3. So you’re saying I’m too cheap. :-)

    You’re right…it is in between the pricing for an eReader and the iPad. Makes sense. But only if it’s more capable than a standard eReader. If it’s just a Nook with a color screen and slightly better web browsing experience (albeit with a nice touch screen), maybe I’ll save my money for that *gulp* iPad.

  4. It really needs access to netflix. If it can do netflix streaming, then I am on board.

  5. My only problem with using this as an e-reader is the whole backlit issue. If I can’t read this outside, then it’s not going to work for me. Based on the video demo on Cnet, this thing has a lot of glare and the fingerprints easily show. I’ll keep my Kindle 2 and wait patiently for future technologies.

  6. This seems like a complete non-starter of a product to me. It’s in no man’s land. People who want a dedicated e-reader will get a Kindle instead, because this eliminates most of the benefits that e-readers offer (a very readable paper-like screen, long battery life, etc.). It’s also more expensive than a Kindle. People who want a tablet will get an iPad (or maybe wait for a full Android tablet) instead, because they’re much more powerful and flexible (and, at least in the case of the iPad, almost surely offer a much better user experience), and not THAT much more expensive. I don’t see what market segment this is going to appeal to, other than BN brand loyalists (do those even exist?).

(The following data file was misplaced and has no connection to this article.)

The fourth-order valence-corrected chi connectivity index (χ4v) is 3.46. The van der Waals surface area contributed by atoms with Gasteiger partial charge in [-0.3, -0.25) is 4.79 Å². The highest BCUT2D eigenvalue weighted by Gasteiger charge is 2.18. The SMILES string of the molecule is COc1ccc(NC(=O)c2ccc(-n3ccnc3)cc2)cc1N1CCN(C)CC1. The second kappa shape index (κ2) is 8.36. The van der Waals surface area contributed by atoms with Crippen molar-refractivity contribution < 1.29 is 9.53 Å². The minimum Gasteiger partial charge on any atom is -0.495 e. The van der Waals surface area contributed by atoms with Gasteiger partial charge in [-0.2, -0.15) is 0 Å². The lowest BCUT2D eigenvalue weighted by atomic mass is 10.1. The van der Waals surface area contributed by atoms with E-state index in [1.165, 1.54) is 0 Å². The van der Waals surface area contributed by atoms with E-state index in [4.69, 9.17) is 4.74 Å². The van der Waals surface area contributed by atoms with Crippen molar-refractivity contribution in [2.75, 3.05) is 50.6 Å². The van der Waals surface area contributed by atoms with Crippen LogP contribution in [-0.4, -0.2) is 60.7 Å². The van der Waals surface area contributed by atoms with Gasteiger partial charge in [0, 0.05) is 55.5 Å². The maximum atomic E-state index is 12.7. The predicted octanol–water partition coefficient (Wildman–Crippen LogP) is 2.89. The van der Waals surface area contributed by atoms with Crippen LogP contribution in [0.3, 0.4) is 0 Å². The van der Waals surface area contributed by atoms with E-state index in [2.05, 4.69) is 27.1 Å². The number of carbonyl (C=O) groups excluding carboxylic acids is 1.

7. I agree that people who want an e-reader will be best with a Kindle and that people who want a tablet will do best with an Ipad.

    But why do people assume that everyone wants an e-reader or a tablet in the first place? I’ve never been interested in EITHER. Kindle? I don’t spend $150 a year on monochrome books. Ipad? most “apps” annoy me.

    I DO read magazines and newspapers (and spend $$$ on them), I DO like to browse the web (and would like to avoid buying another laptop for my growing family), I think those two functions are easily worth $250. So I want this thing.

  8. The Nook Color will not run apps straight out of the Android Market, but that does not mean it cannot run them. In fact, they have done a lot of tests on apps from standard Android smartphones and they pretty much run on Nook Color, which has Android 2.1 under the hood. (The Nook native interface and apps are just standard Android application layers.) Barnes & Noble special Nook SDK runs on top of the standard Android one and gives developers access to exclusive extensions and APIs for the Nook and its interface. So porting Android apps is not difficult. B&N says it is more like optimising them for Nook than porting them.